• Due to the absence of mitochondria, the oxygen absorbed by the haemoglobin is not used in the cell for producing energy and almost all the oxygen absorbed, can be delivered to the cell
  • Due to the absence of mitochondria RBCs remain flexible and can squeeze through small blood capillaries.

Small, Elastic Disc-like Structure:

  • The diameter of the capillary is smaller than the red blood cell. Due to the special shape, the cell can pass through the capillary after getting folded, squeezed, twisted,

Structural Disadvantages of RBCs:

  • Due to the lack of nuclei and organelles, the mature red blood cells do not contain DNA and cannot synthesize any RNA, and consequently, they cannot divide or repair themselves, limiting their lifespan.

Haemoglobin:

  • It is iron containing conjugated protein and oxygen-carrying pigment in RBCs. Its empirical formula is C2952H4664N812O832S8Fe4. It is a macromolecule and has the molecular mass greater than 66000.
  • The haemoglobin count in blood is measured by an instrument known as haemometer or haemoglobinometer. In human adult male has haemoglobin count of 15.0 g per 100 mL, for females 10.0 to 14.0 g per 100 m and for infants 16.5 – 19.5 g per 100 mL
  • Heme is iron porphyrin compound. Porphyrin is a tetrapyrrole structure (Pyrroles are a five-atom ring with four carbon and one nitrogen atoms).

  • Ferrous iron occupies the centre of the porphyrin ring and establishes linkages with all the four nitrogens of all the pyrrole rings. It is also linked to the nitrogen of imidazole ring of histidine present in globin part. Globin part is made of four polypeptide chains, to identical α-chains and two identical β-chains in normal adult haemoglobin. Each chain contains a “heme” in the so-called ‘heme pocket’. So one haemoglobin molecule possesses four heme units.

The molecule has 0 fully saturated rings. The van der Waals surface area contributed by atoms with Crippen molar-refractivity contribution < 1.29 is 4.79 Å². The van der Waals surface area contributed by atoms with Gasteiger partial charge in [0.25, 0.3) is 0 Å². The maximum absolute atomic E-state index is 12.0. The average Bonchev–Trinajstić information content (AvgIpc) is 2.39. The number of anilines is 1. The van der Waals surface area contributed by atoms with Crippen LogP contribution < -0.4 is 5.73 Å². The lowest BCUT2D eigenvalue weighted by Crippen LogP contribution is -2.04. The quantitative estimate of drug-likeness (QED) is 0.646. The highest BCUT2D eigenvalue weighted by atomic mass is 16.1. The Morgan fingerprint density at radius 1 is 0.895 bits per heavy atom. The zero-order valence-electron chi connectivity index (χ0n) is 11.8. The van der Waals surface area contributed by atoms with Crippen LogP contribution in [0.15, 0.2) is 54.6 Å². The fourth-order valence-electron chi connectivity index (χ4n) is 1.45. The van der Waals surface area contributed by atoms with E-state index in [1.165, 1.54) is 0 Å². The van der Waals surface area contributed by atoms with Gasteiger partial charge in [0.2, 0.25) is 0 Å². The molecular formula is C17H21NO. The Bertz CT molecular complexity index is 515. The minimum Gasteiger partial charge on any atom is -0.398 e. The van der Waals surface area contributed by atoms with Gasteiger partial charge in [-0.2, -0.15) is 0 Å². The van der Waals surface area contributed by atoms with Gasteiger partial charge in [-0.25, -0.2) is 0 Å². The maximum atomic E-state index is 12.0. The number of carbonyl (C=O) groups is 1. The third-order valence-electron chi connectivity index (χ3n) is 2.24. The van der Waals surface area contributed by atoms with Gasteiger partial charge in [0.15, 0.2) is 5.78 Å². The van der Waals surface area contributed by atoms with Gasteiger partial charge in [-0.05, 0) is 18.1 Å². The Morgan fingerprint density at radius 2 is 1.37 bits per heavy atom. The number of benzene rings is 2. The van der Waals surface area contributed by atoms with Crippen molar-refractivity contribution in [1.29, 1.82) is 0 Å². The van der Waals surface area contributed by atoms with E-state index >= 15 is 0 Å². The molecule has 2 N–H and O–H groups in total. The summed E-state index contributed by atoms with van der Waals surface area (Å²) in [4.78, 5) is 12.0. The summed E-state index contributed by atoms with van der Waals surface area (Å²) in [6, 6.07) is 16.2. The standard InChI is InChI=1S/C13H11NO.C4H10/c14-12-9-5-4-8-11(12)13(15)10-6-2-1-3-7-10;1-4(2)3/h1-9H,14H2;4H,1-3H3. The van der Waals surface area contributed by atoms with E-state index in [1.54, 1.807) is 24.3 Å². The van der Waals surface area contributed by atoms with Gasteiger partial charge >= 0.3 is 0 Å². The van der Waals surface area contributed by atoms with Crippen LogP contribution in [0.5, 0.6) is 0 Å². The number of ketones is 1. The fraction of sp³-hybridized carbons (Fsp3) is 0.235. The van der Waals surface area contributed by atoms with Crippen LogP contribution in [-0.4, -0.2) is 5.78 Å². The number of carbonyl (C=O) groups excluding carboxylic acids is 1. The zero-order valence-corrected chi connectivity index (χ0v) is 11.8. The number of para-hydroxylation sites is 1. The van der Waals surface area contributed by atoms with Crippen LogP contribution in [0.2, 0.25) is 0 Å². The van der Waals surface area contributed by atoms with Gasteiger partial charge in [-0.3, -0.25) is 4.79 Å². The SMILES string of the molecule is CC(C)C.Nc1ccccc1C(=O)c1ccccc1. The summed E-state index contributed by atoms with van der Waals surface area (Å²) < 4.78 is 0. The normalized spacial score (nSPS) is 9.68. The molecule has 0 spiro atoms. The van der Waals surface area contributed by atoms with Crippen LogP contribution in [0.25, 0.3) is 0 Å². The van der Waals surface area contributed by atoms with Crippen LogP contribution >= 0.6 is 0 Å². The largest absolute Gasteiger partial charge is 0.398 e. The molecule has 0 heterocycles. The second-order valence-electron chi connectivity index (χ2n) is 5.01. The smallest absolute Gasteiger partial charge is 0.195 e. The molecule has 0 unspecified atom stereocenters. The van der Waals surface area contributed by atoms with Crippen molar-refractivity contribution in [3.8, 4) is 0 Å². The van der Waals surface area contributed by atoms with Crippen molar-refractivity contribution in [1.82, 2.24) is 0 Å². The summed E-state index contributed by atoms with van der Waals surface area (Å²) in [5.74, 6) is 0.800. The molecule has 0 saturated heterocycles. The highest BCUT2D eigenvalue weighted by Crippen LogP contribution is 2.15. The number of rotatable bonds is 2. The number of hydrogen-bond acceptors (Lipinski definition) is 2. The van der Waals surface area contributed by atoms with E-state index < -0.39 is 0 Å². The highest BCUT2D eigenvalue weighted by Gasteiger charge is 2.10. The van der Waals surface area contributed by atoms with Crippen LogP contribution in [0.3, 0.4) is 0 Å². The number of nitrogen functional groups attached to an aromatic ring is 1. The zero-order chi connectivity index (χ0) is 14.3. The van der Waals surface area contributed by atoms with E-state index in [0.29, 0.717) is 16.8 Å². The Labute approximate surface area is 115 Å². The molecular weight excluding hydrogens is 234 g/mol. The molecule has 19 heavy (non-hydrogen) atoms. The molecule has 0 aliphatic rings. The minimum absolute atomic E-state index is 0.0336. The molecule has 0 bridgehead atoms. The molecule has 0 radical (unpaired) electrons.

• Note that in chloroplast the central atom of porphyrin ring is magnesium.
  • Haemoglobin forms an unstable, reversible bond with oxygen. In its oxygenated state, it is called oxyhemoglobin and is bright red.

Haemoglobin + Oxygen ⇌ Oxyhaemoglobin

  • RBCs carrying oxygen travel to tissues in different parts of the body. In the tissues oxyhaemoglobin readily liberates oxygen.

Oxyhaemoglobin ⇌  Haemoglobin + Oxygen



  • A small amount of carbon dioxide from tissues combine with Globin protein of haemoglobin and brings it to the lungs.

Functions of RBCs:

  • transporting oxygen and nutrients from the lungs to the tissues.
  • Carrying carbon dioxide from the tissues to lungs. 23% carbon dioxide formed in tissues is carried to lungs by this method.
  • forming blood clots to prevent excess blood loss
  • carrying cells and antibodies to the site of action that fights infection
  • bringing waste products to the kidneys and liver, which filter and clean the blood
  • regulating body temperature
  • Haemoglobin is an excellent acid-base buffer and hence maintains the pH of the blood.
Science > Biology > CirculationYou are Here
Physics Chemistry  Biology  Mathematics

Leave a Comment

Your email address will not be published. Required fields are marked *